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Dan Baum's smart Twitter move

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Dan Baum used to be a staff writer for the New Yorker. That gig ended in 2007, but he's just now revealing the details of his tenure there — on Twitter. He began the story on Friday, with a cliffhanger of a phone call inviting him to join the New Yorker staff.

Baum got what sounds like a dream job: $90,000 a year to write 30,000 words for the New Yorker. Then he details the strange relationship of writing from a distance (in his case, Colorado) and perhaps not paying enough attention to the magazine's internal culture. He writes about tensions that arose when his plans seemed to diverge from his editor's needs. And he links to stories that he pitched but that weren't picked up by the magazine.

This is all juicy and delicious for journalists, falling somewhere between voyeurism, professional envy and Shaudenfreude. Over the course of two hours this morning, Baum gained 200 new followers, from more than 800 to more than 1,000.

Which brings up the question: Why now? Baum and the New Yorker parted ways -- amicably enough, it seems -- two years ago.

It could be a Twitter experiment. It reads like a short essay that's been chopped into 140-character bits (in a few places, sentences stretch across two tweets). Or maybe he's promoting something. Could he have a book out?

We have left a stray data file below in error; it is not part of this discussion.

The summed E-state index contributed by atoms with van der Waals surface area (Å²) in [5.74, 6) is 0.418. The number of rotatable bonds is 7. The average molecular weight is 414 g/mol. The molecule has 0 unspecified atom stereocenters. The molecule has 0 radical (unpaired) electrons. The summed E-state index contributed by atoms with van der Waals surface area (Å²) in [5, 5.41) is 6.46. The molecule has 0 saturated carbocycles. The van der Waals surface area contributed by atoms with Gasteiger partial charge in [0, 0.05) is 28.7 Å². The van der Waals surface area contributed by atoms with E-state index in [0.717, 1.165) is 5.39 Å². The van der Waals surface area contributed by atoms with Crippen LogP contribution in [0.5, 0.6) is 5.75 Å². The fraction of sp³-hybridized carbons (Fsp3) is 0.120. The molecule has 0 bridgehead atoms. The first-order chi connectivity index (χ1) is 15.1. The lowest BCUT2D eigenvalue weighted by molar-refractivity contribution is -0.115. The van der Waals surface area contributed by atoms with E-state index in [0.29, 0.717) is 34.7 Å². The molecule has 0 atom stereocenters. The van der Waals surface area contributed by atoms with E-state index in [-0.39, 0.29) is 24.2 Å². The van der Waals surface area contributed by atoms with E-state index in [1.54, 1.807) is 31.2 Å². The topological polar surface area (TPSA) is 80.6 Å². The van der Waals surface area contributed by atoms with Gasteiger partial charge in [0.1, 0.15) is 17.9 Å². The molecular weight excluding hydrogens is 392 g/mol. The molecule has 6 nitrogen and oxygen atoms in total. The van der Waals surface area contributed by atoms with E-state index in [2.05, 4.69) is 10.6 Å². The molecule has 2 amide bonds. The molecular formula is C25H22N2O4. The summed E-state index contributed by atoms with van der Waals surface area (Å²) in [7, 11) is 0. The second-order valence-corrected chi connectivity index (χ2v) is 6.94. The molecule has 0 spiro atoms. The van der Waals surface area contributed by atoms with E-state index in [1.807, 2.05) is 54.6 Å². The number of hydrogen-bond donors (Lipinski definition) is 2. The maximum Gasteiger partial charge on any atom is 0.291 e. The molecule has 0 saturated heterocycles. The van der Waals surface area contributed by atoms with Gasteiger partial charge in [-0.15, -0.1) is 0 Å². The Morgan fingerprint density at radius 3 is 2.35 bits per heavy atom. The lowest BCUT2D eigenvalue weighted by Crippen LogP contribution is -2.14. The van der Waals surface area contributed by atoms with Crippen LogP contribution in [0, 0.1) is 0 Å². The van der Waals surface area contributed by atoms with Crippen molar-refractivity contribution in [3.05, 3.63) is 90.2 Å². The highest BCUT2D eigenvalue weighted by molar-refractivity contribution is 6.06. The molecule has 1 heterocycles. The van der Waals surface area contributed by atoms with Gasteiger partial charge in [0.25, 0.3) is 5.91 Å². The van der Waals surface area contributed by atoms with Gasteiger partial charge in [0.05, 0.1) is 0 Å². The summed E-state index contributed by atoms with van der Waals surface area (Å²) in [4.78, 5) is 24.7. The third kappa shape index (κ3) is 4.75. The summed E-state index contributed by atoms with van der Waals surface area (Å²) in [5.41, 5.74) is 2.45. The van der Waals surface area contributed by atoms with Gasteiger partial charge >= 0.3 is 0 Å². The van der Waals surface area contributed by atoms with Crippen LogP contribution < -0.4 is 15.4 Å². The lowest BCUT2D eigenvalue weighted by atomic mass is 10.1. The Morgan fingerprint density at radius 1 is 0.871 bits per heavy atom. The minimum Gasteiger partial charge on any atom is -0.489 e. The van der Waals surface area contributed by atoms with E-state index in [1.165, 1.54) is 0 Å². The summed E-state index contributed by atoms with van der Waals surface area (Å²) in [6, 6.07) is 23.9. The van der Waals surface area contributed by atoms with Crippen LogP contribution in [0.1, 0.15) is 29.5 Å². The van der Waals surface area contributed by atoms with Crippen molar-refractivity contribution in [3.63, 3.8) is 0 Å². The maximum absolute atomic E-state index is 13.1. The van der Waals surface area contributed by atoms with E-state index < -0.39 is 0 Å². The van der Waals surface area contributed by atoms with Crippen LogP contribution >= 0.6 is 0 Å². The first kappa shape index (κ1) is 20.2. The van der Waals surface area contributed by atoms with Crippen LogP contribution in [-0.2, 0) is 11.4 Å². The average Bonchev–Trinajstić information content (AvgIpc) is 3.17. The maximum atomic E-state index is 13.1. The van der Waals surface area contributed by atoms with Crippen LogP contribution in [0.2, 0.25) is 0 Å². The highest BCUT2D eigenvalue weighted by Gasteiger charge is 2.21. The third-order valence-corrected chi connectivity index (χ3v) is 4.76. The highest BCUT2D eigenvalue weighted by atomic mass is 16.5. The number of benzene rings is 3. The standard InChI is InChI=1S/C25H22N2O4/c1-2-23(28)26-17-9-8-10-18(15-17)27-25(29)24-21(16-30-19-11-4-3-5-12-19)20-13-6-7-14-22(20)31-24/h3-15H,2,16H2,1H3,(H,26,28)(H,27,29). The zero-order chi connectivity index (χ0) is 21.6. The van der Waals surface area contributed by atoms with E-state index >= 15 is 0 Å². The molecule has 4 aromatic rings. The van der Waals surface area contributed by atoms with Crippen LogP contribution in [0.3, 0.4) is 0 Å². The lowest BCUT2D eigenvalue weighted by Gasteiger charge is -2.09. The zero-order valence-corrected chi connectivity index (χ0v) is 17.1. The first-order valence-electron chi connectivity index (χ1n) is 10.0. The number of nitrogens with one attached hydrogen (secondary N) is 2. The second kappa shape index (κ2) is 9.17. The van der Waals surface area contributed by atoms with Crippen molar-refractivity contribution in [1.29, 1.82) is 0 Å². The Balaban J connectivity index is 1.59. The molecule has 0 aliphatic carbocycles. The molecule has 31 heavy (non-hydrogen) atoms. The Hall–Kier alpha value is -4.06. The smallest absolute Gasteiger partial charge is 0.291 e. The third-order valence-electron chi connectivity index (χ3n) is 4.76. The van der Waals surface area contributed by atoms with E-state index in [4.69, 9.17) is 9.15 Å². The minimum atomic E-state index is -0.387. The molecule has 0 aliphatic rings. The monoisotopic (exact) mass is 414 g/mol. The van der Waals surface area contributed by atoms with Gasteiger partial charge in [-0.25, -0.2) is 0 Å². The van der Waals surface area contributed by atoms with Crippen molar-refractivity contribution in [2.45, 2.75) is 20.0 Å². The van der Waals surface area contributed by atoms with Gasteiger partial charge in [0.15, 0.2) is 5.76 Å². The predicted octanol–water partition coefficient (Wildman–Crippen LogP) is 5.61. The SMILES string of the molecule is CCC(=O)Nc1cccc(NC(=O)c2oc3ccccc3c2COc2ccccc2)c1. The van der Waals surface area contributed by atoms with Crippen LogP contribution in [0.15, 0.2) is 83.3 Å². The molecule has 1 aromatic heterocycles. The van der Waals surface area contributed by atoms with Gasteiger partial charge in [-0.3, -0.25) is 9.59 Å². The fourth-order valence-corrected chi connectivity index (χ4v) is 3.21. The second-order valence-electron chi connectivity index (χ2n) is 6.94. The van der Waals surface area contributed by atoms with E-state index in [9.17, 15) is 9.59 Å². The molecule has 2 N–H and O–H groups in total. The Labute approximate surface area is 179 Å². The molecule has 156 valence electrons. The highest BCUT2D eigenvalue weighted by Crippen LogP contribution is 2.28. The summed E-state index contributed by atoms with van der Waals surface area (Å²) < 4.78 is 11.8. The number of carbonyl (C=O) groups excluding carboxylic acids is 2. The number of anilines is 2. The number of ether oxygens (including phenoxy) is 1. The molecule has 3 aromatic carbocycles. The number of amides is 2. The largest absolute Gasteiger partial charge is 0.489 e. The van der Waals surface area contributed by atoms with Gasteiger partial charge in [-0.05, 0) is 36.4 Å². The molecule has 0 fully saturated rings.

In fact, he does. "Nine Lives: Death and Life in New Orleans" was well-reviewed when it was released in February. It's doing pretty well on Amazon (No. 1 in the subcategories of histories/Louisiana and biographies and memoirs/regional U.S./South). But it's hard for a book to stay top of mind after the first flurry of attention.

With his Twitter posts on his New Yorker tenure, Baum has brought renewed attention to himself and, by extension, to his most recent book. He'll be finishing up his story tomorrow; until then, he tweets, "Let's all take a break and get some work done."

— Carolyn Kellogg

Image: Dan Baum's Twitter stream

After the jump: Dan Baum on "Nine Lifes: Death and Life in New Orleans."

 
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I can't believe anyone would call this smart. Yes the guy "has brought renewed attention to himself" but he looks like a whiny, opportunistic, petty person who lacks a sense of propriety. If he had done this around the time he was let go -- and he could have done something very similar on a blog at that time -- I might possibly have different feelings about it, but I probably still would have thought it was narcissistic and tacky and not smart even then. And his comments about the atmosphere about the New Yorker offices aren't consistent with anyone else's I've ever heard or read.

Dan Baum is one of the best biographers we have. Let me know what your last book was on, sir, and when you worked at The New Yorker, so I may judge the accuracy of your statements.


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Tweets and retweets from L.A. Times staff writers.


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